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Interiors is definitely an expressionist film, highly focused around families, dynamics, and how we interact with one another. Woody Allen identifies the film himself as an homage to Ingmar Bergman, and it shows. The film it’s self has many elements of realism, and naturalism, with virtually no score throughout the film, which preserves emotion and makes you focus on performance. Akin to Annie Hall (1977) Allen uses cuts to juxtapose scenes of varying emotions showing characters in their varying moods which makes them feel remarkably human, seeing Renata and and Frederick perfectly happy in one scene for example, and soon a cut shows them arguing and very malcontent. The film is very dark, I assume not much lighting has been used as to try and capture that kind of danish naturalism Allens paying homage to in this film. I’d be lying if I said a lot of the film wasn’t very samey, and we basically live out the same arguments with several different characters, but there are some very potent scenes. One of which occurs at the end, in which eve the neurotic mother decides she finally can’t cope being alone, as she walks into the sea. Her daughter Joey attempts to save her, only to be dragged back by her husband to stop her from drowning, during this we see intercut shots of the other daughters and the ex-husband sleeping. Quite a potent metaphor showing they’re done caring for her, and they’ve basically accepted this, signified by their passive sleeping. 

The floundering and purposeless, Joey.

The floundering and purposeless, Joey.

The performances are pretty potent, however no one’s really given a great chance to shine given that the naturalistic style doesn’t bode well for high drama, as it tries to preserve human emotion, as opposed to theatrical emotion. Overall, there are elements of Allen’s style still evident here, in particular it definitely shows his understanding of the cinematic elements more than his other films. Interiors definitely isn’t as interesting, witty, or satirical it does show directorial talent. For those interested in personal human drama, it’s worth a watch, if not it’s probably a bit bland, and leaves a bitter taste on the tongue.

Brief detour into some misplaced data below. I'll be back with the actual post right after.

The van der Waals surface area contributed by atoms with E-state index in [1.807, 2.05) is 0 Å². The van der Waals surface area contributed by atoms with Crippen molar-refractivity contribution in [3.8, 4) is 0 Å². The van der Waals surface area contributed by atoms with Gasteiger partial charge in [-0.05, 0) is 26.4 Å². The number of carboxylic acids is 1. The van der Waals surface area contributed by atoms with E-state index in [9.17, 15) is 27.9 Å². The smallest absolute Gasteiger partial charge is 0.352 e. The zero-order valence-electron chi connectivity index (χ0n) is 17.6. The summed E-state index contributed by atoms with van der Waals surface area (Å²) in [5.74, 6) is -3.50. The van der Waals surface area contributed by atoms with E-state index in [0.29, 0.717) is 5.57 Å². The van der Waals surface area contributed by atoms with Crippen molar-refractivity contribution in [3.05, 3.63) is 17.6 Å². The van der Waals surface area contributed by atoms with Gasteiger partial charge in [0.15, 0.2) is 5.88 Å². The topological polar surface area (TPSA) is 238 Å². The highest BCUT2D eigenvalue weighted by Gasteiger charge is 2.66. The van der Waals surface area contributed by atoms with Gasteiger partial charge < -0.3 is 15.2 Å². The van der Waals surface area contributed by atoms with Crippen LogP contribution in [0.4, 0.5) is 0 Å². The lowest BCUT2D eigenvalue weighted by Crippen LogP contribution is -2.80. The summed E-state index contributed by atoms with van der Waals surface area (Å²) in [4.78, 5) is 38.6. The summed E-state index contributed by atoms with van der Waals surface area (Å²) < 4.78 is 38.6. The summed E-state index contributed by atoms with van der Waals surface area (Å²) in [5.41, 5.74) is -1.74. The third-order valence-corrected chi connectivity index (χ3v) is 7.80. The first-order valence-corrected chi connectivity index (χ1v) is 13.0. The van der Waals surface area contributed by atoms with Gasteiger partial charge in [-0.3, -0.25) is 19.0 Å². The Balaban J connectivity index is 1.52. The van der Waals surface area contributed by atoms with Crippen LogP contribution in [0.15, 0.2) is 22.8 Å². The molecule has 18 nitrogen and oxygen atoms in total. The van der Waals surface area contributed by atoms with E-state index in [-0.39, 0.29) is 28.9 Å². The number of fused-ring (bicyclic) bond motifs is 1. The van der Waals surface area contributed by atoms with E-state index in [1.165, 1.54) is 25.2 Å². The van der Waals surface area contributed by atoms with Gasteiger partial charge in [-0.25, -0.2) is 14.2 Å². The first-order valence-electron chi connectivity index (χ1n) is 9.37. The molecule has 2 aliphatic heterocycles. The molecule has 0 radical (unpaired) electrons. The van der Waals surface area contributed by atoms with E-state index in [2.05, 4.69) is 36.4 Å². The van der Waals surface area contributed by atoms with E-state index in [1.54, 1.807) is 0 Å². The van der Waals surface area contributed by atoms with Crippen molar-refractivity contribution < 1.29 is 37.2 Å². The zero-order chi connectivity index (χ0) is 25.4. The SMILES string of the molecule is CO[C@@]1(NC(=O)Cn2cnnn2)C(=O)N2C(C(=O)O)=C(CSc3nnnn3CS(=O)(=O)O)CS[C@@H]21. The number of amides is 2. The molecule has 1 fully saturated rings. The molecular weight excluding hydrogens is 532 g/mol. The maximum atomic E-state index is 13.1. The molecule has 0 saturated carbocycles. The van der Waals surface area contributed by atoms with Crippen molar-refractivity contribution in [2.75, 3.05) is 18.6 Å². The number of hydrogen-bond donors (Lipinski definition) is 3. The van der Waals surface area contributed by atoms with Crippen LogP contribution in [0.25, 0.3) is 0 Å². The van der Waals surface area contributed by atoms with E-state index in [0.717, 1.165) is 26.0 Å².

A death in the family.

A death in the family.

Summary: Interesting, but not entertaining. Woody Allen’s 6th film, Interiors is based on family dynamics, and human interaction. Particularly those who are artistically inclined, however while it does show directorial talent and performance, the film is very naturalistic which at times can be quite dull or otherwise quite uncharacteristic, especially for an aesthetic film lover like myself. Regardless, Interiors is at least interesting if nothing else, and I’ll continue with Stardust Memories, next time, on Greatest Directors. Follow me on Twittor @Sams_Reel_Views. 

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4 thoughts on “Greatest Directors: Woody Allen; Part 6, Interiors (1978)

  1. The cast is great, but at the end of the movie, it’s Allen who comes out on top to really give us a glimpse at what it means to be apart of a family that you love and care for. But yet, also know each and every one’s faults as well. Nice review Sam.

  2. Thanks for the praise gents. I think it can be seen in either direction CMrok, loving and caring, but at the same time family has it’s restrictions within the confines of the film. Also I found it kind of odd the pseudo-rape scene had seemingly no repercussions or allusion to it ever happening afterwards.

  3. Good review. I haven’t seen this one, but I’ve always been intrigued by it because of how different it looks from Allen’s other stuff.